The enzymes Major takes before meals last for about 30-45 minutes. I think we all can agree that we don’t need more than 30 minutes to eat a one course meal. Plus, you get about 30 second to eat when you get to school, I hear. Thus, Major doesn’t get any longer than 30 minutes to eat unless he gets a strong second wind at the end, then we will go up to 45. If he is done actively eating in 15 minutes and says he’s full, we wrap up. If 10 minutes later he want a little something else, back to the table to eat it before the 30 minutes is up. This is typically dessert or more milk, etc.

So far, we are having good results with this approach. Meal times are mostly happy, I don’t feel like a drill sergeant, and Major is learning hunger cues just as I’d hoped he would. Our CF dietician has been very supportive of this, which gives me the confidence to forge ahead.

It seems that for toddlers, meal approaches are quite a hot topic! So tell me, what do you do with your little one?

Yes, I Know Guac is Extra.

I’ve yet to meet a mother who doesn’t have a picky toddler at one point or another. It seems like once you proclaim your child to be a great eater, you no longer have one. Major, like many kids, has phases of wanting to try anything and times where he will subsist off of cheese alone. These challenging meals leave me baffled, sometimes angry, and searching for solutions.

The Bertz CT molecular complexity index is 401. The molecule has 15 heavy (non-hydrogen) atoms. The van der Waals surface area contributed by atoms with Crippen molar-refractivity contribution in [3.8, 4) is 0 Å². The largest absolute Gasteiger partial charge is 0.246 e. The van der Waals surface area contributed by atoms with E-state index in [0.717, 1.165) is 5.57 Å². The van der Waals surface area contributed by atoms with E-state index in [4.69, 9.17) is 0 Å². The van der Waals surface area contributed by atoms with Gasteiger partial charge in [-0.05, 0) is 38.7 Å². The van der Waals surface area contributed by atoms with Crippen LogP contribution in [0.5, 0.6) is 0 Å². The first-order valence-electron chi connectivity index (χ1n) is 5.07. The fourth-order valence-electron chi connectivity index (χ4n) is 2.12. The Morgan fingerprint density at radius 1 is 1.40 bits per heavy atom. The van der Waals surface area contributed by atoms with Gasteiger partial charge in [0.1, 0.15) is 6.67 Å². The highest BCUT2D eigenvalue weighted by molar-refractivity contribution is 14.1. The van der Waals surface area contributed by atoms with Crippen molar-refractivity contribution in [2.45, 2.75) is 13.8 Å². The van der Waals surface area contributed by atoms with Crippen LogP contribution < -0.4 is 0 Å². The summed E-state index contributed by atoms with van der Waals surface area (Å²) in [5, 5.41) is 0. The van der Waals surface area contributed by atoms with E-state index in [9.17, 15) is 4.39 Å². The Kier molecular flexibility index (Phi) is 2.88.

Because Major has cystic fibrosis, his pancreas can’t get enough enzymes out to absorb the nutrients in his food. This means gaining weight is a struggle for him, even with the 25 enzymes he takes per day to allow for the food to absorb.

Alas, we do not force Major to eat his food. I’ll detail our approach in another post though! Let me tell you what we DO do.

We pack every single calorie we can into each bite. If he finishes his food – awesome, tons of calories and fat. If he has five bites, that stinks, but we know we got some good stuff in there.

I’ve been posting some of our toddler meals on Instagram lately and wanted to share some ideas for you. These are great for any kid you are trying to get calories into. I am not an RD so this in no way comes with authority other than being a mom!

Mix canned chicken with avocado and spread the mixture on crackers. I served this with buttered graham crackers and key lime yogurt. It was a hit! Sometimes I also add a touch of mayo to the chicken salad.

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Bacon. I don’t need to church this one up for you.

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Avocado sushi rolls with cheddar cheese and chicken. I saw this on a TV show and thought it was a great idea! I rolled the bread with a can of food to make it thin, spread my avocado and chicken mixture, added cheese and rolled it up. Then I just cut it like a sushi roll! Major thought this was really fun.

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Chicken salad (with mayo this time) over crackers with some easy cheese. Never forget that easy cheese can go on anything! Olives on the side (new food, loved it), and a donut for dessert.